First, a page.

Daratumumab found to increase PFS in patients with transplant-ineligible newly diagnosed multiple myeloma

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Published: 4 Dec 2018
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Prof Thierry Facon - Hôpital Claude Huriez, Lille, France

Prof Thierry Facon speaks to ecancer at ASH 2018 about results from the DARA trial.

He explains that the trial has found that daratumumab increases PFS in patients with transplant-ineligible multiple myeloma.

Prof Facon added that the trial is important as it has the potential to establish daratumumab as the new standard of care for patients with transplant-ineligible newly diagnosed multiple myeloma.

Read more about this work here

Watch his press conference here.

ecancer's filming has been kindly supported by Amgen through the ecancer Global Foundation. ecancer is editorially independent and there is no influence over content.

The background is quite simple – a few years ago we established lenalidomide and low dose dexamethasone as a standard of care for newly diagnosed transplant ineligible patients with myeloma. This was achieved in the context of the study called FIRST which was part of the ASH 2013 plenary session in fact. So lenalidomide and low dose dexamethasone is a true standard of care approved and established in many, many countries.

Then we tried to build on lenalidomide and dexamethasone and one of the most attractive drugs a few years ago was daratumumab. We decided to do a large phase III study having lenalidomide dexamethasone versus daratumumab lenalidomide dexamethasone in elderly and newly diagnosed patients with myeloma. So in fact that’s very simple in terms of design, that’s very straightforward, I would say.

The study was very attractive so the study enrolled a little bit more than 700 patients in 14 countries – US, Canada, many European countries, Israel and Australia. The study enrolled patients between 2015 and 2017 and at this meeting we report the first analysis of the study which is called the MAIA study.

The primary endpoint is PFS, as usual, as you know this is the usual primary endpoint in myeloma and myeloma studies. The study met its primary endpoint of PFS. The control arm did very well, the control arm had a median PFS of approximately 32 months which was somewhat longer as compared to what we had in the FIRST study in the past, we had only, I would say, 26 months. But the study met its primary endpoint, the hazard ratio is 0.56 so the median PFS has not been reached for daratumumab lenalidomide and dexamethasone and is expected to be at least 50 months, I would say. So this is a great achievement in terms of PFS.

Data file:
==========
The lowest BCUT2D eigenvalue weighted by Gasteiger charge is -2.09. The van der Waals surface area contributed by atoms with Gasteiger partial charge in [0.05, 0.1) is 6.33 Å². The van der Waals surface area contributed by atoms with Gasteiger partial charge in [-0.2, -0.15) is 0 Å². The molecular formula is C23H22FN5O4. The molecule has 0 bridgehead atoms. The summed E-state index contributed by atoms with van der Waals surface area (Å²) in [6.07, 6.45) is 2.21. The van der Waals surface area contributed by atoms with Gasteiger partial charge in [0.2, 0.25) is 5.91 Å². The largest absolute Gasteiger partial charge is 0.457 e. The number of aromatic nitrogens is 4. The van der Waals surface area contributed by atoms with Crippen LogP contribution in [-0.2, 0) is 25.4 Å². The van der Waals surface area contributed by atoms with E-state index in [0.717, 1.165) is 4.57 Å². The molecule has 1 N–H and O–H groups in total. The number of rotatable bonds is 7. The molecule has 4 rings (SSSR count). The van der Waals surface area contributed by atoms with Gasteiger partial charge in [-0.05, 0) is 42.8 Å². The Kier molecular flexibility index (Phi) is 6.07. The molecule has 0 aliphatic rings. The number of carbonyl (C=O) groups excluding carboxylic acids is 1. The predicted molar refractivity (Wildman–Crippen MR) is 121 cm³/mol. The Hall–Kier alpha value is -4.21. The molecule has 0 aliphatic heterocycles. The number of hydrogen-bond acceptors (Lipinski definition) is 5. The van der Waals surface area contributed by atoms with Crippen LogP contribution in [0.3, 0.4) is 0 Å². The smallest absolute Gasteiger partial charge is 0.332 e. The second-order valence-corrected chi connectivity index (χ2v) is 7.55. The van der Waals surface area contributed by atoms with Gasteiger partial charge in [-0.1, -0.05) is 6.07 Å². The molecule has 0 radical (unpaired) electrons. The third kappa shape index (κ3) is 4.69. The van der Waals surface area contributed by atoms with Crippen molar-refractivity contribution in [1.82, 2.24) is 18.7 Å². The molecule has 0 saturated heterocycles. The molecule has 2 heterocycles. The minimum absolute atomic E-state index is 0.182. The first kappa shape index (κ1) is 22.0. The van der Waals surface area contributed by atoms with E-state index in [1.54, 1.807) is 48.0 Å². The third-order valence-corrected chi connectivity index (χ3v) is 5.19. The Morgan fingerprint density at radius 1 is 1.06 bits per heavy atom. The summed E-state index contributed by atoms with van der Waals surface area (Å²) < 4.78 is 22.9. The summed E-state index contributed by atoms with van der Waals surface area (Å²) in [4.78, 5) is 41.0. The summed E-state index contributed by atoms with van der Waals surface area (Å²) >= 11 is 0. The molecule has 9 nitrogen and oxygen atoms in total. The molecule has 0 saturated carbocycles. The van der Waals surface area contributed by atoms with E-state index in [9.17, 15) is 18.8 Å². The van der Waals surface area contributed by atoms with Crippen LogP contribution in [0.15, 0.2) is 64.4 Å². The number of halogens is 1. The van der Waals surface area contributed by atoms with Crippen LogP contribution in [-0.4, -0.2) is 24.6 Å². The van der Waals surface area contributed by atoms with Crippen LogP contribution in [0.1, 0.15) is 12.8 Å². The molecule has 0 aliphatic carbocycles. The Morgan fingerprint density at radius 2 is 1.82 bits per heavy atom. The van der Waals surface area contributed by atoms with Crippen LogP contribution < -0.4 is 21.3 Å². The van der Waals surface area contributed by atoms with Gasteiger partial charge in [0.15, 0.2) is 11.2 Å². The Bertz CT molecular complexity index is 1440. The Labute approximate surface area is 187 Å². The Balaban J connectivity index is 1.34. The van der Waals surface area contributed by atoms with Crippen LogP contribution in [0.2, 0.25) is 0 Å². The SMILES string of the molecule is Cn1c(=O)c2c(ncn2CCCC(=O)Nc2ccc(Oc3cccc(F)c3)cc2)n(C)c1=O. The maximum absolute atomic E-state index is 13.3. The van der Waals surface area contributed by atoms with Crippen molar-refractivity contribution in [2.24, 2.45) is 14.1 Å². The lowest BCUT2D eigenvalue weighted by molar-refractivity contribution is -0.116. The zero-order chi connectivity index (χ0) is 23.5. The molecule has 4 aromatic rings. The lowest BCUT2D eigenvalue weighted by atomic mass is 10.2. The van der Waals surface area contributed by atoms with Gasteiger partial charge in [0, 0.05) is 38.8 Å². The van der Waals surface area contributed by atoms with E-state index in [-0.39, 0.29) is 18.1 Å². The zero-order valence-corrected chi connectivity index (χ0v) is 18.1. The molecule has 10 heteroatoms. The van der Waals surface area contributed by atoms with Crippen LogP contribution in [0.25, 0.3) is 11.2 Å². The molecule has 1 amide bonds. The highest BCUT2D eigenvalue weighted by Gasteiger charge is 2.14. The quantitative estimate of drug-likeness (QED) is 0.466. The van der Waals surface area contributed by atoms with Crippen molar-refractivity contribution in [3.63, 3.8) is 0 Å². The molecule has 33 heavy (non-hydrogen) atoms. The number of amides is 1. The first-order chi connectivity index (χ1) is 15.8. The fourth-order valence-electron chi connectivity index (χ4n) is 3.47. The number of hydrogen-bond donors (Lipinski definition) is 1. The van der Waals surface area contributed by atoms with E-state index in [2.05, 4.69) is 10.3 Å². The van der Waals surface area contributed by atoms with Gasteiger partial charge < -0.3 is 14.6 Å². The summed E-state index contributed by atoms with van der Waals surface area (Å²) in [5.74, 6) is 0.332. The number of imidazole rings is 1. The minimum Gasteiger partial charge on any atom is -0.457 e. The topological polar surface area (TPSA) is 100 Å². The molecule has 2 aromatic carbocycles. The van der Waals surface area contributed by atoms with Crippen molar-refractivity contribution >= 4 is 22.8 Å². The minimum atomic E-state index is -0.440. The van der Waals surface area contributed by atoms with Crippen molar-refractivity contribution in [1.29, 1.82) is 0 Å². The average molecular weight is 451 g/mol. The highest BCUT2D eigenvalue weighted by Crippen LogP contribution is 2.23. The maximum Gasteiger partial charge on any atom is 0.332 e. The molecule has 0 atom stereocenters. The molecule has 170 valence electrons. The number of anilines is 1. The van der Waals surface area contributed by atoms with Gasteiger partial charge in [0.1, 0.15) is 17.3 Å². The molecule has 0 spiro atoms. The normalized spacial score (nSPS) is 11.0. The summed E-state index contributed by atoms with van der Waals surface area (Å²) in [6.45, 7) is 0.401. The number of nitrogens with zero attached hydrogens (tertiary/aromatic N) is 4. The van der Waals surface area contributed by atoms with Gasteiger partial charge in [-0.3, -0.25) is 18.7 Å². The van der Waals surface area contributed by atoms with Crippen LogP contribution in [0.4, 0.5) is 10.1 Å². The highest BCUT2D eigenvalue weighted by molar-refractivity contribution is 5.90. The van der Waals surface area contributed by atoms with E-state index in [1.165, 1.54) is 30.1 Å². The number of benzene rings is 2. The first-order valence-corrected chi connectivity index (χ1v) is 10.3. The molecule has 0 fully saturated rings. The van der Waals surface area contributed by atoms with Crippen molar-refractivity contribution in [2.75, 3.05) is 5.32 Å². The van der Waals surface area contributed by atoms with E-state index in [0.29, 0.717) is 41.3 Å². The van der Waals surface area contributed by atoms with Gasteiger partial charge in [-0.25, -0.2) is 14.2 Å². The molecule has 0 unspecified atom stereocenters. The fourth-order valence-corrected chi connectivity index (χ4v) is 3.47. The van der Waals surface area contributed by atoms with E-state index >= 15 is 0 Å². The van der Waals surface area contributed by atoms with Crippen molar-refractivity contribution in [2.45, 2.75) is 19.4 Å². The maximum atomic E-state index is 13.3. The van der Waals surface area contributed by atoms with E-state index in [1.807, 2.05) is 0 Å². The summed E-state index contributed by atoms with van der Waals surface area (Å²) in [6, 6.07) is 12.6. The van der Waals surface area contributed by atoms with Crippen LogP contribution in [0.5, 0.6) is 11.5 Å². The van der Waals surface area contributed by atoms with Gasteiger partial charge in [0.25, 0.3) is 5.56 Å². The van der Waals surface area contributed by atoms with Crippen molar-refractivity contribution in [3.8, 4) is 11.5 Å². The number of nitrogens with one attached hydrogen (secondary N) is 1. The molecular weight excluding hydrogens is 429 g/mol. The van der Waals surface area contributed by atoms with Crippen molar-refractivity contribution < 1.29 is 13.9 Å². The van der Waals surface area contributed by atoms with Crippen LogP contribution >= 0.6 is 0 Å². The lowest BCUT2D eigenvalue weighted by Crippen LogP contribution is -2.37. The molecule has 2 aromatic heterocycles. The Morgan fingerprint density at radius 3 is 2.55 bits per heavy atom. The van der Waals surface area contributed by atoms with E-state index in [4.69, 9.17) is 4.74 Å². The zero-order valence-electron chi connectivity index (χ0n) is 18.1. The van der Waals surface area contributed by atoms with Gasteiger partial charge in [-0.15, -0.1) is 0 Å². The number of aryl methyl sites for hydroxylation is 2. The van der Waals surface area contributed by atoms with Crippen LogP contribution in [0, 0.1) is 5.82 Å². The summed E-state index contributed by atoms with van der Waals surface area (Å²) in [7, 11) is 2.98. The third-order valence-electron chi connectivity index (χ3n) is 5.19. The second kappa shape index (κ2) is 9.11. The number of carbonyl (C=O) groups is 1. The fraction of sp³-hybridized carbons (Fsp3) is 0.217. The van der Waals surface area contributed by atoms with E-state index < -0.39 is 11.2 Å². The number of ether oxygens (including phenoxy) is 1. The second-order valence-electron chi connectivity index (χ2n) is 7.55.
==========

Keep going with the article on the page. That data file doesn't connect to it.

Of course the survival is not mature. If you look at response, complete response rate, VGPR, overall response, we achieved great results as well. 93% of patients achieved response so almost everybody got response. 48% of patients achieved complete response and 79% of patients achieved at least a very good partial response. At the present time we have 24% of patients MRD negative at 10-5 but in fact we had a very rigorous assessment of MRD so we assessed MRD only in patients in CR. So what we have is an under-estimation of MRD negativity, I would say, and this will increase over time so we may expect getting 30% or more MRD negative patients at the end.

Looking at safety the study looks good. In fact, the safety profile is very, very concordant with what we had noted in the past in other daratumumab studies, especially in combination with either lenalidomide or bortezomib. So, as you know, we have daratumumab lenalidomide dexamethasone in the relapsed setting and we have daratumumab in combination with bortezomib melphalan and prednisone in the front line setting. Basically when you look at safety it is totally as expected. We got a little bit more neutropenia with DRD, very few thrombocytopenias. Looking at non-hematologic adverse events nothing very different except maybe the fact that we had a little bit more pneumonia in the daratumumab arm. This was also observed last year when the daratumumab VMP study was reported. It’s not concerning, it’s a small increase but we may have to work on this. If you look at infusion reactions, that’s approximately 40% of patients but only 3% of patients at grade 3 or more so that’s very minimal and, again, this is as expected, I would say.

This is a lenalidomide study so, as you know, in the past we got some issues with second primary malignancies in some lenalidomide studies so we looked at SPM. When looking at invasive SPM in general, having solid tumours and hematologic SPM, it’s only 3-4% of patients so it’s very reassuring. The median follow-up is not huge but there is no signal. If you look at hematologic SPM that’s 0.5% of patients in each arm so that’s very minimal so there is no SPM discussion at this median follow-up.

So the study looks great and this will, for sure, establish this daratumumab lenalidomide dexamethasone regimen as a new standard of care for the elderly patients with newly diagnosed myeloma.